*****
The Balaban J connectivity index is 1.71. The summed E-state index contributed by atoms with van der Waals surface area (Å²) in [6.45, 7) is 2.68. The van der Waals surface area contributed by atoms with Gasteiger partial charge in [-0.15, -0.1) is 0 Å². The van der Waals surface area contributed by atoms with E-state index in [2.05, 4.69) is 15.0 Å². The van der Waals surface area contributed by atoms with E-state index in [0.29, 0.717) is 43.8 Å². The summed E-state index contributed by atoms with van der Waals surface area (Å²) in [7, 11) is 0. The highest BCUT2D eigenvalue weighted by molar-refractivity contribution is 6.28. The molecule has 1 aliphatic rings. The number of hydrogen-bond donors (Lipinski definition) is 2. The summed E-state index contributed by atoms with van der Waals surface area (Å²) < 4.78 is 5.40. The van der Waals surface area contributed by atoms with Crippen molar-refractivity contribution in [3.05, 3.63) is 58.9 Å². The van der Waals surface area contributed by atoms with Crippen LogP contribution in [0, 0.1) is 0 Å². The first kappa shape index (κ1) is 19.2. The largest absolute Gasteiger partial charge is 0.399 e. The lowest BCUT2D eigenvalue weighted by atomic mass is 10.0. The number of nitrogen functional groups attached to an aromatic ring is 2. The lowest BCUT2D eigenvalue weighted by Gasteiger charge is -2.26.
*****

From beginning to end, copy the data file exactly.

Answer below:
The Balaban J connectivity index is 1.71. The summed E-state index contributed by atoms with van der Waals surface area (Å²) in [6.45, 7) is 2.68. The van der Waals surface area contributed by atoms with Gasteiger partial charge in [-0.15, -0.1) is 0 Å². The van der Waals surface area contributed by atoms with E-state index in [2.05, 4.69) is 15.0 Å². The van der Waals surface area contributed by atoms with E-state index in [0.29, 0.717) is 43.8 Å². The summed E-state index contributed by atoms with van der Waals surface area (Å²) in [7, 11) is 0. The highest BCUT2D eigenvalue weighted by molar-refractivity contribution is 6.28. The molecule has 1 aliphatic rings. The number of hydrogen-bond donors (Lipinski definition) is 2. The summed E-state index contributed by atoms with van der Waals surface area (Å²) < 4.78 is 5.40. The van der Waals surface area contributed by atoms with Crippen molar-refractivity contribution in [3.05, 3.63) is 58.9 Å². The van der Waals surface area contributed by atoms with Crippen LogP contribution in [0, 0.1) is 0 Å². The first kappa shape index (κ1) is 19.2. The largest absolute Gasteiger partial charge is 0.399 e. The lowest BCUT2D eigenvalue weighted by atomic mass is 10.0. The number of nitrogen functional groups attached to an aromatic ring is 2. The lowest BCUT2D eigenvalue weighted by Gasteiger charge is -2.26.